'The government must keep bad news out of the newspapers.'
'If you have news about a fight everyday, it is not a climate where investment takes place.'
Saumitra Chaudhuri, a former member of the prime minister's Economic Advisory Council and a former Planning Commission Member, visited Chennai recently to deliver the 8th SAGE-MSE Endowment lecture on 'India and the Ongoing Global Economic Turmoil: Commonalities and Differences, Risks and Prospects.'
Chaudhuri, bottom, left, discusses the state of the Indian economy with Shobha Warrier/Rediff.com
You spoke about impending global economic turmoil. Are we going to see another 2008?
I don't think we are going to see another 2008. It had some very definite underlining reasons to precipitate the crisis. We don't see any such underlining reason right now.
However, because of a combination of factors like the slowing down of the US economy, the European Union crisis, the developing world that had good news earlier does not seem to have any now, and then, of course, the oil price slump. I think the oil price crashing is the googly!
In 2014, there was a drop in the annual growth of demand (for crude), but in the summer of 2015, the price was $60 and now it is $30. In 2015, the demand grew by 1.8 million barrels which was 0.6 more than average.
The situation is weird. While there is higher demand, prices have declined further. That's why I call it a googly of some kind.
After Narendra Modi came to power, when the Indian economy grew much above expectations, people attributed it to crashing oil prices and nothing to do with the Modi government's policies. Do you agree?
I don't agree. I will look at it as two separate issues. One, when the oil prices go down, India is a big beneficiary as far as external payment, the current accounts deficit and subsidy are concerned. We should have actually benefited, but I am of the opinion that somehow, we didn't harvest the benefit.
If you look at last year's and the year before last's growth figures, they are somewhat comparable. We see a similar trajectory. There was a positive effect after the change in the government and a feeling that things would improve.
The feeling was quite evident in 2014 though it is not that pronounced now. The benefit that India could have reaped due to low oil price does not seem to have materialised.
What could be the reason for this?
It is basically because investments are not coming. Companies are not keen to invest, as they are already heavily leveraged by profitability problems from what they have already invested. Why should they take more risk in such a situation?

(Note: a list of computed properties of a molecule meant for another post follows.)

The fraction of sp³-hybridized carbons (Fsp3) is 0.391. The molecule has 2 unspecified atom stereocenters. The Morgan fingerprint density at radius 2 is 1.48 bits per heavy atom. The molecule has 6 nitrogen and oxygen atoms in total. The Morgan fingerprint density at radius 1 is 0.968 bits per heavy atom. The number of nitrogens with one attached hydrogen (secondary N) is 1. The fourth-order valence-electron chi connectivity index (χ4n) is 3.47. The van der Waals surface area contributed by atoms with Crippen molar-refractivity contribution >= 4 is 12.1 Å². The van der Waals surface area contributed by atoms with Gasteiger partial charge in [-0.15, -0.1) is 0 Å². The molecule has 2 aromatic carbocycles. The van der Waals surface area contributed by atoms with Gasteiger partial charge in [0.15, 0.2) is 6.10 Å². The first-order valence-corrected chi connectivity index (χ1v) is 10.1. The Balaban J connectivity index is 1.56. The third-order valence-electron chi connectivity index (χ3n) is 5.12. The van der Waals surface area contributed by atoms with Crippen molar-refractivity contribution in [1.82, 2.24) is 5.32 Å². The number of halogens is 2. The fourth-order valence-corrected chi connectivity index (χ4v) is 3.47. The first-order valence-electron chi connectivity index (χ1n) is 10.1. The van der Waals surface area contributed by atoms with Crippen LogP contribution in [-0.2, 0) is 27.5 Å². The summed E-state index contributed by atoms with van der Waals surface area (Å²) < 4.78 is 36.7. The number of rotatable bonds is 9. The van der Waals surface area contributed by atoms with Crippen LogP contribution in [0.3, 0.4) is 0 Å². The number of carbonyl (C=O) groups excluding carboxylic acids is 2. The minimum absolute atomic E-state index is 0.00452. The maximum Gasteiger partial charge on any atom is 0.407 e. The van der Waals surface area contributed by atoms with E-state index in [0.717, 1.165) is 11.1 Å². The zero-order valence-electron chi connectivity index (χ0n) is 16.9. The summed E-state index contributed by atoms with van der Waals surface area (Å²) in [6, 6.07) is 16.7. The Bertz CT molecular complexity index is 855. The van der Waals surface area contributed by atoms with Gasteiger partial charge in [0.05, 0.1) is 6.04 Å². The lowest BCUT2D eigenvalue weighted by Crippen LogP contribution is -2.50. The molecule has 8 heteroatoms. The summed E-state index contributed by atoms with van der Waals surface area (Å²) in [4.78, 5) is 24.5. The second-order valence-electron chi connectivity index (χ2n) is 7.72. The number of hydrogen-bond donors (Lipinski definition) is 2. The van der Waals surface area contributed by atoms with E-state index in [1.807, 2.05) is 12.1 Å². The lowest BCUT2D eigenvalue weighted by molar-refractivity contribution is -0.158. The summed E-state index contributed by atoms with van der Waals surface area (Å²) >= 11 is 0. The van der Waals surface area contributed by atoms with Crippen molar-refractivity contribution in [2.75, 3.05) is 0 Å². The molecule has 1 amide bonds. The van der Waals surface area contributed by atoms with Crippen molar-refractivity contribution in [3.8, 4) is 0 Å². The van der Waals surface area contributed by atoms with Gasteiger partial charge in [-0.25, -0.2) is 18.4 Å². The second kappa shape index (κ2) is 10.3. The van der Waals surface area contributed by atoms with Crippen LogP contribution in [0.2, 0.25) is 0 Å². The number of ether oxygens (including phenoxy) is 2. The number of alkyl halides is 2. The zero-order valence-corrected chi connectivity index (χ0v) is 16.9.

Of course, you have specific problems like the capacity utilisation of private IPP (Independent Power Producers) has come down significantly in the power sector. The corporates are investment shy now.
On the consumption side, it is also under pressure because job creation has slowed down. The retail sale data also shows that sales have not picked up at all.
What should the government do to revive investor confidence?
It should step up roads and highways activities. You must remember that public sector investment is very sluggish. Money does not get spent.
The government must keep bad news out of the newspapers. If you have news about a fight everyday, it is not a climate where investment takes place.
Reports say FDI has increased after Modi's marketing blitzkrieg...
There may be some merit in that. A good amount of Japanese investment has come to India. It might have happened because of his (Modi's) intervention. FDI coming is a good story.
The Economic Survey projects 8% growth next year, but it is said that without 10% growth, India will not achieve the kind of growth needed now. Do you think so?
There is a problem with the numbers. We have a number from a new data series and we also have numbers from the old data series.
Now, the kind of energy, growth and positivity we associate with 7% to 7.5% growth in the past is certainly not there today. Maybe you are talking about two different animals! Maybe they applied different methods.
China says India is manipulating data.
I don't think anybody is manipulating data. I think the difference in method has caused some comparability problem. In 2004-2005, we had 6 per cent growth and if you remember, everything was moving at a galloping phase then. That really is not happening.
Is it because the aspirations of people have increased?
I really do not know. It is like looking at two different data. Now everybody wants the government to use the same method and provide us the data for the previous years so that we can compare. Then, we can have a better understanding of what the problem is. Otherwise, many people will start asking questions.